Why does a complex process like disease diagnosis resemble something so seemingly simple as naming objects? Identifying and naming things in everyday life is, in fact, a highly complex neurocognitive process; its triviality in our lives is what gives it the illusory appearance of simplicity. In domains where identification and naming demand a high level of expertise – like, for instance, botany – it becomes clearer that it poses quite a challenge for the brain. Conversely, disease diagnosis doesn’t always seem complicated, either; many illnesses are easily identified by laypeople who have familiarity with them. After a child has had a few cases of tonsillitis, most parents have already guessed the problem by the time they’ve made a doctor’s appointment.
And so, the initial hypothesis was that diagnosing diseases was similar to identification and naming in everyday life. Other people had already proposed that diagnosis is a categorization process, but the team’s study on radiological diagnosis was the first experimental demonstration that the brain systems involved in diagnosing and naming were similar. Radiology seemed to them the obvious place to start because, at the time, the neural basis of naming things using visual stimuli had already been extensively investigated with fMRI.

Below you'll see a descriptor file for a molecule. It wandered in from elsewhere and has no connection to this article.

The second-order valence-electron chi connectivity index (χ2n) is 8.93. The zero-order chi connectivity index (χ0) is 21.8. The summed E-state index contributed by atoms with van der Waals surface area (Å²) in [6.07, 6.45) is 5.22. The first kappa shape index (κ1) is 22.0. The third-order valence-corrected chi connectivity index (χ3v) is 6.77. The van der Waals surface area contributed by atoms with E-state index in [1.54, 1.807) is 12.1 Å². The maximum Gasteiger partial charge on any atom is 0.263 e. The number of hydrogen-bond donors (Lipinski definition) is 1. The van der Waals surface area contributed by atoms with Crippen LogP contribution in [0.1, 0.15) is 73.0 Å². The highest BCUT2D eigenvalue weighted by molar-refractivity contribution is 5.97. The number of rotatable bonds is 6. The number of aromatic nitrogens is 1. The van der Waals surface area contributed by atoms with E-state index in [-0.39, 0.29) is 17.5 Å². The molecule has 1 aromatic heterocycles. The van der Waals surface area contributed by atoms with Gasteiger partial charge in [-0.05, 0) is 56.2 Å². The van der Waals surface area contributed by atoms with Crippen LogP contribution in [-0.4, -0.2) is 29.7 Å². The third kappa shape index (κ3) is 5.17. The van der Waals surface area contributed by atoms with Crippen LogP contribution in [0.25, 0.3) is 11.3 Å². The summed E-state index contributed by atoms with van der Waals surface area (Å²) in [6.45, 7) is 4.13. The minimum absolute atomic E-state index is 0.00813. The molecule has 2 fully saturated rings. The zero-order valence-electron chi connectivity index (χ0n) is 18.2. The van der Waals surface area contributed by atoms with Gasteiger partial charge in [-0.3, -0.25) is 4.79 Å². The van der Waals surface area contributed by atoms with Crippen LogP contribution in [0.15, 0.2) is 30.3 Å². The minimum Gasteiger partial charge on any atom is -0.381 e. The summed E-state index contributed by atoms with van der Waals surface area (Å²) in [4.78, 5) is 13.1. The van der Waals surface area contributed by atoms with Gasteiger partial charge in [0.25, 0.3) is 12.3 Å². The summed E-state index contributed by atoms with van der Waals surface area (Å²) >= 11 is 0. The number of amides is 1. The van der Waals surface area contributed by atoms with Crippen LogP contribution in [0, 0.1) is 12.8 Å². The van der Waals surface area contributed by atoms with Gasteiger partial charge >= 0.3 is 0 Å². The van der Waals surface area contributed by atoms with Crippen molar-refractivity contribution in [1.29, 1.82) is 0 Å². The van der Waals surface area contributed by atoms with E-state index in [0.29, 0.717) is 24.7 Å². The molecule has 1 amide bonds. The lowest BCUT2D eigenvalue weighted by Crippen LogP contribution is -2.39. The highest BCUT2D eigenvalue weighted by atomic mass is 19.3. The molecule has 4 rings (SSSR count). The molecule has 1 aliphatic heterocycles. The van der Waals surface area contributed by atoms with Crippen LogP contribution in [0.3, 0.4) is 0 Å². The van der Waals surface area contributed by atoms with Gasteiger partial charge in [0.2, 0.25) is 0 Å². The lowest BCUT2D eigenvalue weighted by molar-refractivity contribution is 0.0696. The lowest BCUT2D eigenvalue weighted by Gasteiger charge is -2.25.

Talk it out
While observing the diagnostic process from start to finish, Melo’s team encountered one completely unexpected finding – a large-scale switch of brain activity between the end of the decisional period and the beginning of the vocalization of the responses. It turns out that mentally making the diagnosis involves quite a different pattern of brain activity to actually speaking the diagnosis out loud. The activity shift takes place in several brain structures related to both awareness and auditory monitoring; careful analyses led them to postulate that this is the neural correlate of the doctors’ becoming aware of the diagnoses they were making. If that conclusion is correct, then it’s something that inevitably occurs every time a physician makes a diagnosis, right or wrong. From a broader perspective, this is how we become aware of our own thoughts. It’s a counterintuitive conclusion – we’ve been taught to expect that we first think, and only then speak our thoughts out loud, but it seems that perhaps it’s the speaking that actually materializes the thought.